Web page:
A federal tax court judge issued a ruling Feb. 14 finding three personal injury lawyers in the Rio Grande Valley used an improper tax shelter to reduce tax liabilities from contingent fees they received in 2001 from Firestone tire litigation.
In a Memorandum Findings of Fact and Opinion, U.S. Tax Court Judge Mark V. Holmes of Washington, D.C., found Larry Lawrence of Lawrence Law Firm in McAllen; Roberto Salazar of The Law Office of Roberto Salazar of McAllen, and Ricardo Garcia of The Law Office of Garcia & Karam of McAllen reduced their tax bills in 2001 using a "complicated transaction" that does not pass muster.
"Each of these lawyers was in the business of estimating risk and reward in evaluating every case he considered, but in this instance each sought refuge in a tax shelter whose builders used flawed designs and constructed it from bad materials that do not survive close inspection," Holmes wrote in the 79-page opinion in 6611, LTD., Ricardo Garcia, Tax Matters Partner, et al. v. Commissioner of Internal Revenue, which was consolidated for opinion with tax cases filed against Salazar and Lawrence.
Holmes wrote that all three lawyers received large contingent fees in products liability suits filed after Bridgestone/Firestone Inc. recalled tires in 2000. Holmes wrote that in 2001, Lawrence received a fee of about $1 million, Salazar got $1.5 million (with additional fees coming in subsequent years) and Garcia received $2.2 million.
Holmes found that all three lawyers used tax planning recommended by Dallas attorney Joe Garza that involved a variant of the "now notorious Son-of-BOSS" tax shelter.
"The purpose of all Son-of-BOSS tax shelters is to create ‘artificial tax losses designed to offset income from other transactions,’ " Holmes wrote, citing a 2011 9th U.S. Circuit Court of Appeals opinion in Napoliello v. Commissioner.
According to the findings of fact, Garza provided opinion letters for the three lawyers dated Dec. 30, 2001, that concluded the "tax treatment" would " ‘more likely than not’ withstand IRS scrutiny."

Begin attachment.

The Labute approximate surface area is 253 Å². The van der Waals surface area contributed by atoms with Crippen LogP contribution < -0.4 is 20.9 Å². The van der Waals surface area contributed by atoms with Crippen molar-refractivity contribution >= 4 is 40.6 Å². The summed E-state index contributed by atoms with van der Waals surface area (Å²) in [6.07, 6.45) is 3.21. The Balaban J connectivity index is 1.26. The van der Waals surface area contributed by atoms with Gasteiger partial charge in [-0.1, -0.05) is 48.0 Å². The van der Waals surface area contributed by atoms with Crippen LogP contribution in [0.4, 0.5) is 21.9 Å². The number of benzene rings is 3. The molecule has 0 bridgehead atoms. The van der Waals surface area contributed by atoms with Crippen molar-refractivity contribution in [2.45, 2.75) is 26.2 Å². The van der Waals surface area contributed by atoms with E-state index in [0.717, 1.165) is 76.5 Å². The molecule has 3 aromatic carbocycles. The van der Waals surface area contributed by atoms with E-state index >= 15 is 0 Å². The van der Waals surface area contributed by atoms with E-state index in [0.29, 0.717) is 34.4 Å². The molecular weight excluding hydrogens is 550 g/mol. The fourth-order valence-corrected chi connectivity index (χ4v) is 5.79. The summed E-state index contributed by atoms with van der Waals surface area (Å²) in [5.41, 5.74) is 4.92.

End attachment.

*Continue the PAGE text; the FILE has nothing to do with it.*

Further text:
"Garza, however, relied on certain ‘facts’ to reach his ‘more likely than not’ conclusion, and these ‘facts’ were just plain wrong," Holmes wrote.
Kyle Coleman, a partner in Roberts, Coleman, Anastopulos & Jackson of Dallas who represented all three lawyers at a Dallas trial in 2010 before Holmes, says his clients have 90 days to decide if they will appeal. The lawyers filed petitions in U.S. Tax Court after the commissioner of internal revenue in 2005 issued "notices of final partnership administrative adjustment" that effectively would increase their 2001 tax bill.
"The tax court found them liable on the merits of the case and also found they were liable for penalties. We argued that we relied on professionals — tax attorneys and CPAs — to advise us, so we should not be held responsible for a penalty," Coleman says.
In the opinion, Holmes determined that Garza was a tax shelter "promoter," so Lawrence, Salazar and Garcia could not rely on him in good faith. "The case law is clear on this point — promoters take the good-faith out of good-faith reliance," Holmes wrote.
Holmes also found that a CPA in McAllen who prepared partnership documents for the lawyers in connection with the tax planning did not provide them with a tax opinion "as to whether the perceived tax benefits would stand up."
Coleman says he is disappointed Holmes found that his clients could not rely in good faith on advice from the CPA and says that’s a potential ground for appeal.
"We reasonably relied in good faith on [the CPA] and should not be subject to penalties," Coleman says.
Coleman says that under the opinion, the IRS will notify the lawyers of their tax deficiency and penalty.
"The penalty is very severe," he says.
Garza, a partner in Garza & Harris, did not return a telephone message. Neither did the three McAllen lawyers
The lead trial lawyer for the IRS, Jeffrey Bassin, who works at the IRS chief counsel office in Cincinnati, says he cannot comment without permission. Julianne Breitbeil, a spokesperson for the IRS in Washington, D.C., says the IRS does not comment on pending litigation.